State College Spikes

State College Spikes: Winning ways have been winning over fans

No matter who was asked, the answer was the same — and it was easy.

What has been the highlight of the State College Spikes season so far?

It’s hard to top David Washington’s walk-off grand slam in an 8-5 win over the Connecticut Tigers on July 20.

“You don’t see too many of those,” said fan Dale Moore of Centre Hall.

“That was kind of a special night,” another fan, Bill Culp of State College, said. “Boy, that ball went out of here. Everyone said, ‘We need a grand slam’ and we got one.”

What has been special for Spikes fans is that there have been so many highlights from which to choose.

For the first time in the eight-year history of the franchise, the team is in the hunt for the playoffs. They have a 35-23 record and are tied for first place with the Jamestown Jammers after yet another dramatic win Monday, beating the Batavia Muckdogs 2-1 in 11 innings.

The players can feel it, the team’s staff feels it, and after so many years of teams with losing records, the fans most definitely feel it.

“It’s nice to be relevant,” Moore said. “As a Pirate fan, it’s been 20 years. At the minor league level we never had it either.”

While the attendance at Monday night’s win was relatively small at just 3,007, overall the crowds have been getting bigger. The Spikes had 5,317 on hand for Sunday’s 4-0 win over Batavia — the best turnout since the 2011 season finale.

It was the sixth time in the last 12 home games they had put better than 4,000 fans in the seats. Only the season opener had surpassed 4,000 before the run.

“It’s exciting for everyone involved,” general manager Jason Dambach said. “The employees are sharing in it, the ushers, the parking guys, our front office staff. It’s amazing when you come to the ballpark and do what we do, you focus so much on what happens outside the white lines as we always say, this year everyone has such a buy-in on the field. It makes for a special atmosphere in the ballpark.”

With that kind of turnout, the excitement can be felt around the park.

“They just get into it,” public address announcer Jeff Brown said. “They’re clapping, they’re cheering right to the last pitch. It can be very electric in the ballpark this year — it’s very cool.”

The more important surge has been on the scoreboard.

They are tied for the best record in the New York-Penn League, are second in the league in hitting and have the NY-PL’s top batting hitter in Steven Ramos (.360).

They have won 17 of the last 22 games, and 12 of the last 13 home games. They have a 22-7 record at home this year — by far the best in the league.

“The fact they’ve won so many of their home games here helps,” Larry Conaway of Spring Township said. “I’m looking forward to seeing how it is in here when we get some Penn State students back, and the Blue Band usually comes here at least once.”

Fans like Conaway and Moore have been season ticket holders since the franchise arrived in town in 2006, and only that first season had a winning record. A few years ago, the Spikes nearly broke the league record for the worst record ever, but avoided that honor with a win on the final night. A season like that one makes this year even more special.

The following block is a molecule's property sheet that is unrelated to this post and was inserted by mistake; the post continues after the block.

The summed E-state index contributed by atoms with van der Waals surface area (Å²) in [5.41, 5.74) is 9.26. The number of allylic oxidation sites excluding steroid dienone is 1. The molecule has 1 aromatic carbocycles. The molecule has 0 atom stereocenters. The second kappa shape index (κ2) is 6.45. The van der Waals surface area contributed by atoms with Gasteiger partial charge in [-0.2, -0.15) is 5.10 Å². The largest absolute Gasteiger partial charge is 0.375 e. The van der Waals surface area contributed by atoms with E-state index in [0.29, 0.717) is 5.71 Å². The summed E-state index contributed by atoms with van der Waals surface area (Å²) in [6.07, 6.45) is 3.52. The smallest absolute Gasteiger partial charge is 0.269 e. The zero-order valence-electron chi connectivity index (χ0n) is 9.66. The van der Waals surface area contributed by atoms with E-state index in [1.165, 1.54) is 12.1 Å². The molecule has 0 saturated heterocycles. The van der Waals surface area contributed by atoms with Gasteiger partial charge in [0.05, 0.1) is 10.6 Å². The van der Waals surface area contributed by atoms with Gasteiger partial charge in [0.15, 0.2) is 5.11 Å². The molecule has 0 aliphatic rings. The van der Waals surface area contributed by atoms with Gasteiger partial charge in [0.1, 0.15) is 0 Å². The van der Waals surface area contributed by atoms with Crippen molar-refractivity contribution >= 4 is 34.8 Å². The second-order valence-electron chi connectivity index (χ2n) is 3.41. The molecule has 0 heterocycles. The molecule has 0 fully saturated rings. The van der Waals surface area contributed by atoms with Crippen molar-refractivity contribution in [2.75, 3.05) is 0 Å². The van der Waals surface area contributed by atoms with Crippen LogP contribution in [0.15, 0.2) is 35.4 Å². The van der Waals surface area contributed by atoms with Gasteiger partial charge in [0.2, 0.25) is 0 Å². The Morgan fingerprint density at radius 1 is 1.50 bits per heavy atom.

“They seem to have a good team chemistry and everything,” Conaway said. “They’ve had a lot of nice walk-off wins.”

Those walk-off wins — there have been six of them with the addition of Monday’s win — have added to the excitement. The Washington grand slam was of course the best of the lot.

“I just wish they wouldn’t wait until the last inning to score,” Culp said. “This team especially really seems to be into it.”

“You can’t ever count ’em out this year,” Brown said. “That’s the cool thing about it. There could be a walk-off any night.”

Moore has a unique relationship with the team as one of the area’s host families.

Outfielder Jimmy Bosco, pitcher Arturo Reyes and catcher Dante Rosenberg are all spending the summer with the Moore family. His wife fixes dinner for the players after home games, and the late-inning dramatics have delayed her getting to the kitchen.

“They’ve been keeping her here a little longer than usual,” Moore said.

The irony of all this success is it comes after changing its parent club.

The franchise’s first season had the Spikes as an affiliate of the St. Louis Cardinals, but then they switched to be with the Pittsburgh Pirates. They switched back to the Cardinals this season.

“Overall, the St. Louis organization seems to be more organized than the one from last year and the years before,” Culp said. “It’s just a nice environment to come in here for a game because these kids want to win, they let them try to win, which we haven’t seen before, and this year we have a chance to go to the playoffs, which is nice.”

However, the Pirates, who until a few days ago had the best record in the Majors this season, moved the short-season affiliation to Jamestown — the team State College is battling for the division lead.

“We’re just hoping, if we don’t make it, we don’t want Jamestown to make it,” Moore said. “I’m a Pirate fan, so I have to secretly wish they do well, but at the same time, these are our boys now.”

With a mere 17 games left in the regular season — nine of them at home – the Spikes also have brought out another first by putting playoff tickets packages on sale. Conaway already has his tickets for the postseason.

“That’s a new experience,” Conaway said with a big smile.

It has electrified the fans.

“Playoffs?” Brown asked. “We don’t do the playoffs around here. … Baseball in September? That can be fun.”